Growth Comes In Time

After moving away to Yuma county Sergio and I both lost contact with several people from our past.  Some were intentional, some happened naturally as our lives grew in different directions.  In the healing process we got busy raising kids, working and keeping up with our jam packed daily activities. We didn’t realize until we slowed down that what we thought were days had quickly turned into months. Months into years.  We let go of relationships that we agreed would not allow us to grow. Others faded away because of shame and regret.  Sergio more often than I struggled with keeping in contact with people, especially if he felt he had hurt a person or let anyone down in any way. As the years passed by it was easier for him to continue to hide from relationships rather than face how vulnerable he still was.  He continued to protect himself from the sting of rejection, as he had convinced himself that no one would ever believe he was changed. The fear of judgment still had a hold of him.  He often would share with me that he wasn’t sure why God spared him to live such a fulfilled life when he had hurt so many people.   Hearing him live in shame broke my heart.   Over the years with love and support I helped him to believe in the man that he looked at it the mirror.  I taught him to tell that man that he had come a long way and that he is proud of him. I sure am.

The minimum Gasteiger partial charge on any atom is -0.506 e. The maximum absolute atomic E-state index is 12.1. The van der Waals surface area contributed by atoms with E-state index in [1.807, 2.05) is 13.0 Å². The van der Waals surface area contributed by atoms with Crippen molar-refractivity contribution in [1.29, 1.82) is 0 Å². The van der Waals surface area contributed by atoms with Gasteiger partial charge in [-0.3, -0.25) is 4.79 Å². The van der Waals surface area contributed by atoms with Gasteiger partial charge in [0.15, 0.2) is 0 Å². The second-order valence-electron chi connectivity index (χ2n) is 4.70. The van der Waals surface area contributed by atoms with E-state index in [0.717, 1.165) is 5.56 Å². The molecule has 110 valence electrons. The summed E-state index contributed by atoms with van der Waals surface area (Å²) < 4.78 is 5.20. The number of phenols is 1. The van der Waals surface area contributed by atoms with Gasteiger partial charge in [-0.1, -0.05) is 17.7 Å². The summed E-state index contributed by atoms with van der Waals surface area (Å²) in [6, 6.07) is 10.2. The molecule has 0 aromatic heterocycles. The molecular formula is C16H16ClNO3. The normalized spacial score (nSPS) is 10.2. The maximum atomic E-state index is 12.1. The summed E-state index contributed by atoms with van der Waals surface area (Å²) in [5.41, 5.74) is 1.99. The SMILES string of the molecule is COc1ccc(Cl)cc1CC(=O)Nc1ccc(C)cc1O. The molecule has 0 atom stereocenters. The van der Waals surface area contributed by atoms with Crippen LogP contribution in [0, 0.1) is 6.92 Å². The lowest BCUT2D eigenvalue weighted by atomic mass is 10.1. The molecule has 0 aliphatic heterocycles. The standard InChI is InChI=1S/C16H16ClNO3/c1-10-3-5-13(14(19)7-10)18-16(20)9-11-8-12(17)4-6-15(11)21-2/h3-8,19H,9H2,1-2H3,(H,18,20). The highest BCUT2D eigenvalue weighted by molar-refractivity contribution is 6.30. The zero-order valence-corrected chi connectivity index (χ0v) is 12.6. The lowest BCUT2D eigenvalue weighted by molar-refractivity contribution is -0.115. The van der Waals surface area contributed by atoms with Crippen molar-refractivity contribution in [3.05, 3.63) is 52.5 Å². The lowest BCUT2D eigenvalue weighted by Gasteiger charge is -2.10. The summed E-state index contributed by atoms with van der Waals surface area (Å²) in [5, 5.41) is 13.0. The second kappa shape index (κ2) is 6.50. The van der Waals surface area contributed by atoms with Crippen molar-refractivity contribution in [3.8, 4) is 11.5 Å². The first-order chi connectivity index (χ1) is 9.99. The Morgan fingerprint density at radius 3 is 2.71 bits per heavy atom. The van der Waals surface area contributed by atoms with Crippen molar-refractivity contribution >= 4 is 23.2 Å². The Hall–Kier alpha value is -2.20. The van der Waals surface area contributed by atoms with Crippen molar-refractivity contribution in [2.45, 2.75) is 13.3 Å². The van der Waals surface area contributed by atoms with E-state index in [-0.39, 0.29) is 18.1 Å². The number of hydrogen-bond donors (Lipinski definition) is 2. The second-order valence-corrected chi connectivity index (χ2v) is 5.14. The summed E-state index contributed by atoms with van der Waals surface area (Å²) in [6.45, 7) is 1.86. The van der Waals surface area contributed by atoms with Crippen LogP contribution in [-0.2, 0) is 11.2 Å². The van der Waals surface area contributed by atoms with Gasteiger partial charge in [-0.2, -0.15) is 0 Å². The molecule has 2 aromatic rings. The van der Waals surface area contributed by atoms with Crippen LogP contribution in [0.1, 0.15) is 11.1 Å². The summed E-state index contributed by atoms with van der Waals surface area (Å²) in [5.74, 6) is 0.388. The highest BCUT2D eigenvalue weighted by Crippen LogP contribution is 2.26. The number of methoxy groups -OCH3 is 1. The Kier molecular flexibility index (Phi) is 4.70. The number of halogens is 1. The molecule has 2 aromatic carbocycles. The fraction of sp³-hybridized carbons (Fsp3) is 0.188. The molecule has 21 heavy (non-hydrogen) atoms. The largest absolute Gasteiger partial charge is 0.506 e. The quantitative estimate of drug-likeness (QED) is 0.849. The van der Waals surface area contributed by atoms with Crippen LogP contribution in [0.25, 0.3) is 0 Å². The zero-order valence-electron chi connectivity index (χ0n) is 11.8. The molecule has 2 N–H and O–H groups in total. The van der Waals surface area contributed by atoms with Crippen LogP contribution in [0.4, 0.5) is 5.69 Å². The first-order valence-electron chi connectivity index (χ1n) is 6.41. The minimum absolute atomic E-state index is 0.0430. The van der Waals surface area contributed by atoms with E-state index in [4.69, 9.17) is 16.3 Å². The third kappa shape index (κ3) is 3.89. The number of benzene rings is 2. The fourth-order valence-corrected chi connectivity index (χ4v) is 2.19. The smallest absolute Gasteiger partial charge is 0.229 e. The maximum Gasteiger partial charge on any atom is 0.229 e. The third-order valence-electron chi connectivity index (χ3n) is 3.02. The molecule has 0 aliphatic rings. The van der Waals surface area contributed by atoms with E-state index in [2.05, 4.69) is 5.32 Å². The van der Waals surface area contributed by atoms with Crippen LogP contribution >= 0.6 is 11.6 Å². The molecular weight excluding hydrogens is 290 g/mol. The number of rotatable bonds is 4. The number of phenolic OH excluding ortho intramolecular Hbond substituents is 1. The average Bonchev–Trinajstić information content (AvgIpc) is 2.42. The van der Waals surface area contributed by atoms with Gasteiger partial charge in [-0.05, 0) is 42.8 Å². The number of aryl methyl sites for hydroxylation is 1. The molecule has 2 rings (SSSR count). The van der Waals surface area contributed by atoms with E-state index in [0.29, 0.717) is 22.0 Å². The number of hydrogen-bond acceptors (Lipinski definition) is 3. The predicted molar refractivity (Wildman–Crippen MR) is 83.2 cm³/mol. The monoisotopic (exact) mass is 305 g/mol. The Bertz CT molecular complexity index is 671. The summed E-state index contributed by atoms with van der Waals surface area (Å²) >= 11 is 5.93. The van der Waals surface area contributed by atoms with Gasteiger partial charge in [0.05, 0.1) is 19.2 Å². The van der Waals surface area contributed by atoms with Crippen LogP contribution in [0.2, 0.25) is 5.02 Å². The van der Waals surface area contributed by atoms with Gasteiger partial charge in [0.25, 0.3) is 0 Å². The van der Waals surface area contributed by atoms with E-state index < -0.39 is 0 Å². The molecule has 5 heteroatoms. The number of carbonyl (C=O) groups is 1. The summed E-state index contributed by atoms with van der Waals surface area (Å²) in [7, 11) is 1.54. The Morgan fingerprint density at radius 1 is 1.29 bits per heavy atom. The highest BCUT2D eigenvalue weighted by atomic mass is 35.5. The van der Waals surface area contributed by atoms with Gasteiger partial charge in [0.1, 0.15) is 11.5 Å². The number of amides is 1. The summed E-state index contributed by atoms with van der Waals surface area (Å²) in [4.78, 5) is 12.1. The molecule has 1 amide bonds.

Unless you have gone through what we have you would not understand that we needed a different kind of support after Sergio was shot.  You may assume that we only ran away when we left the city.   Yes we did run away not because we couldn’t face our demons but because we needed to be in a safe environment. We had been surrounded by toxins unable to grow.   Oh how I wished we would’ve ran sooner. Why didn’t we run faster to a place where we could heal and grow?  

 

We quickly learned that home was the only place we could protect our very delicate relationship, as we were broken and afraid for our future falling apart.   After leaving the city Sergio admitted that when he returned for a visit he still wasn’t strong enough to stay away from old friends and old habits. He shared that he could still hear the call of the streets and the invitation was often one he wanted to accept.   When he shared this weakness with me I knew how much stronger he was becoming.  Growing up all he knew was drugs and alcohol, this was how one bonded in this upbringing.   This was the only kind of interaction he understood. Helping him continue to grow would require shedding even more relationships and being cautions as to whom we would share our hearts with.  We remained hidden in the place we felt the safest with little to no contact with others from our past.